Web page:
Micol Seigel: I think that it belongs rightly on the system of which we are all a part, but when people tell these stories about natal parents, foster parents, and foster kids, it seems that you must have a demon and you must have a hero. And when people switch that narration around, they never arrive at a structural vision of a group of people all struggling to survive under carceral racial capitalism. Instead, it has to be somehow a story about heroes and villains. So, you either demonize the birth parent and the foster parent is the savior and the child is innocent and needed saving. Or you could demonize the child and say they're a sociopath. Or you can demonize the foster parent, and that definitely happens also.
Alex Chambers: Right. I think one version of that is that foster parents are in it for the money.
Micol Seigel: Right. Yes, that's another reason foster parents need this kind of altruistic self-positioning is to combat the accusation that they're doing it for the money.
Alex Chambers: Right.
Micol Seigel: Yes, that it's a for-profit system.
Alex Chambers: Right.
Micol Seigel: Which it absolutely is, but that's not the motivation for the system. The system develops its economic incentives as it goes along, and then those financial investments prevent people from getting out of it. The agencies are the primary drivers of that, not individuals.
Alex Chambers: Right. Which, once again, I think reminds us of the problem with saying an individual family is motivated by money or not by money.
Micol Seigel: Right.
Alex Chambers: It's kind of irrelevant to thinking about the bigger picture.
Micol Seigel: It is relevant, yes. It is akin to the ways that "welfare mothers", quote-unquote welfare mothers, were demonized for having too many children in the 1980s and taking advantage of welfare laws. Foster parents fit into that slot of demon, and that might be the basis for some solidarity between foster parents and birth parents, but it isn't, because a kind of psychological self-separation is needed for foster parents to position themselves in a way that will protect their psyches.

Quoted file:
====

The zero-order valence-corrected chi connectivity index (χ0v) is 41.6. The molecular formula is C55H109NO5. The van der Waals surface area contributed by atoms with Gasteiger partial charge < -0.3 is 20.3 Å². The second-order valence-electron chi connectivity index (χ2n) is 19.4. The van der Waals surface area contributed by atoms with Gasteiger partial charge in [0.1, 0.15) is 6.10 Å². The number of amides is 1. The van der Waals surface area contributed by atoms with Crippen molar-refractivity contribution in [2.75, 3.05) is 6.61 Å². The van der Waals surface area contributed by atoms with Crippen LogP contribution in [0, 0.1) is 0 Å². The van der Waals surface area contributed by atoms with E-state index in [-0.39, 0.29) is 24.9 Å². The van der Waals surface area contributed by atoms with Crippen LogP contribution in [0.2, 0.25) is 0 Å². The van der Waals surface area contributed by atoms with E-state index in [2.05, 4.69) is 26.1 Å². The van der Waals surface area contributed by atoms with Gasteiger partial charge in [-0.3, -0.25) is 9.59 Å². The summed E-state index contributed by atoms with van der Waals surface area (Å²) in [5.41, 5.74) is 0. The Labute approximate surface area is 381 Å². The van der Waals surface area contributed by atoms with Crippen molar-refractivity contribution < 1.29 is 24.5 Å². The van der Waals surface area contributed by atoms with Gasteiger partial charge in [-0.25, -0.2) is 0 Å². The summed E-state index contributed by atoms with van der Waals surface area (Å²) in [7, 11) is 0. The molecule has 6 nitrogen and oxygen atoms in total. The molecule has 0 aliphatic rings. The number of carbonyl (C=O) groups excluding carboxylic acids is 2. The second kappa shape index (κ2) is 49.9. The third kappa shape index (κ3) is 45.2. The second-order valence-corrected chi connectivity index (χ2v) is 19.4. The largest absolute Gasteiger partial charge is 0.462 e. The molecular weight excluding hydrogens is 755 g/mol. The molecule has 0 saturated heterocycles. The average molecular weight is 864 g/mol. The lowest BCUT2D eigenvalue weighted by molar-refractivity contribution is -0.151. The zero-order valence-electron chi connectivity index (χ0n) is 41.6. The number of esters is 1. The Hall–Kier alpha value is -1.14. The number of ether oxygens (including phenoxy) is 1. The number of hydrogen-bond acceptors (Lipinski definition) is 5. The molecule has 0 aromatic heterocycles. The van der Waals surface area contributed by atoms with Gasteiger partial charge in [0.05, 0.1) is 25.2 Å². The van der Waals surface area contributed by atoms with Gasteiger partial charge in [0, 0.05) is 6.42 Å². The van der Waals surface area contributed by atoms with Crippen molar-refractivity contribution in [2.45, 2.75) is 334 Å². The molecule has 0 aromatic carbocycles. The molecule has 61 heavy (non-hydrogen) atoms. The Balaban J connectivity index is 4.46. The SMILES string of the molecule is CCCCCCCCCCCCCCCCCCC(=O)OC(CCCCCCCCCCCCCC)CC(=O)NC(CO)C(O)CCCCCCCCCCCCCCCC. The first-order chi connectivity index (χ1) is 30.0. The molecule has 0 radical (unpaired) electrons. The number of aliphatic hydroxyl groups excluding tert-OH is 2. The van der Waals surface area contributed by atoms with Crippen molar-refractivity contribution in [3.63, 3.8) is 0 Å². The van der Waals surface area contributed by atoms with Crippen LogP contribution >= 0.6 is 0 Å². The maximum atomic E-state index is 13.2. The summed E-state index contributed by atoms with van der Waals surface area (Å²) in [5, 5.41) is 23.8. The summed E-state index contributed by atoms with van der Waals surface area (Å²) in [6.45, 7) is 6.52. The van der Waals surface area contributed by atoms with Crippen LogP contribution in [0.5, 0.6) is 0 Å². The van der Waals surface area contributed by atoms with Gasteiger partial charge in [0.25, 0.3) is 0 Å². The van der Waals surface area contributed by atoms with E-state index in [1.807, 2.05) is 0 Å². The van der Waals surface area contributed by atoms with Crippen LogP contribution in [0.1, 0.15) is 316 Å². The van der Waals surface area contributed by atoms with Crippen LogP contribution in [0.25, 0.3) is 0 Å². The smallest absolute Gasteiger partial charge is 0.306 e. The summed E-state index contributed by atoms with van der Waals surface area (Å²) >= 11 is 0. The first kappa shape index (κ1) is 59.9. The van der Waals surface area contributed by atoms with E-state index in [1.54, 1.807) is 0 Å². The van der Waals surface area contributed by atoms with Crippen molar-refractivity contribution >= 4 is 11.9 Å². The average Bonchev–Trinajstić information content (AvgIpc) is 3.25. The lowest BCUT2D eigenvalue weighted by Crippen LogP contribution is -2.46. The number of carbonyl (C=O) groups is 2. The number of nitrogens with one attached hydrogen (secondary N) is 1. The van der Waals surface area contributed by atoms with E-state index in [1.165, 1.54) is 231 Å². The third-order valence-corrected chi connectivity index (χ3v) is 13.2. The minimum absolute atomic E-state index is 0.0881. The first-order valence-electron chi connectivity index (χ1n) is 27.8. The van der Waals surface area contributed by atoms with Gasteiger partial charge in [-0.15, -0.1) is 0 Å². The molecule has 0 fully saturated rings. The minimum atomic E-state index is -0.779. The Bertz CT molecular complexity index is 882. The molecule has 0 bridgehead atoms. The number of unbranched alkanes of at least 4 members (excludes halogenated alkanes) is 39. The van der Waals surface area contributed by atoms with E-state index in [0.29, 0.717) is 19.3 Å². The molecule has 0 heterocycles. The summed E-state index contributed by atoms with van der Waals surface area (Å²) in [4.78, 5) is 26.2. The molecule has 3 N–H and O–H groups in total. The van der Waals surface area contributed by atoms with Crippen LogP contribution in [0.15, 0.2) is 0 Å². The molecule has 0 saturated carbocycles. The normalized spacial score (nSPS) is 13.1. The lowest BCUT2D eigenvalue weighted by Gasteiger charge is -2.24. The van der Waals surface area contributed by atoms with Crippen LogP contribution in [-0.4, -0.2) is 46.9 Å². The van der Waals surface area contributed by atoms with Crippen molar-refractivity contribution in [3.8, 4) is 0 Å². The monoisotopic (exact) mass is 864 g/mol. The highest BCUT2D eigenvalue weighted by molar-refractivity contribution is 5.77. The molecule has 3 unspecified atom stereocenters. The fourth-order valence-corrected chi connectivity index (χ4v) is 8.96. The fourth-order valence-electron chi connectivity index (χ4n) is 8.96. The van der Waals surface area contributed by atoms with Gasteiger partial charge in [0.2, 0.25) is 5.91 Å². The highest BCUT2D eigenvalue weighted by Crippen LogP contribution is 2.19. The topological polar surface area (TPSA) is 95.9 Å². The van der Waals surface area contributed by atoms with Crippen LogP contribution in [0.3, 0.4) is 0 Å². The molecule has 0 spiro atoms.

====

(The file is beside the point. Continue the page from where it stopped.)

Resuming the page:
Micol Seigel: Every once in a while, there will be some horrific foster family that will do something terrible to a foster child, and then that will hit the news, and foster families will once again be the demon in this morality tale. Then lawmakers will change the statutes to somehow try to prevent this particular thing that happened from ever happening again. Each time that happens, it's usually simply an expansion of the regulation, which either limits the capacity of the family policing system to account for the needs of any of the individual people in it or redounds on the shoulders of the poor and the black and brown members of the system, whether they're natal parents, foster parents, or children.
Alex Chambers: There's also a foster parent lobby.
Micol Seigel: It's powerful, and it's done a couple of specific things. Based on a lawsuit, it successfully reinstantiated payments to parents who have adopted their children from the foster care system. All foster parents get financial subsidies, based on how traumatized the child in their care is. You get more if your child was more traumatized. [LAUGHS]
Alex Chambers: Wow.
Micol Seigel: And after a certain moment, which I think was 2009 in Indiana, there was a funding shift, and Indiana stopped paying subsidies when the child was adopted. So, foster parents were successful in getting those subsidies reinstated and when you adopt, you go through a kind of bargaining with the state to see what your subsidy will be, and they investigate your finances, they look at everything you got going for you, what you need, what the child needs. You have to kind of show yourself financially to the state to be evaluated.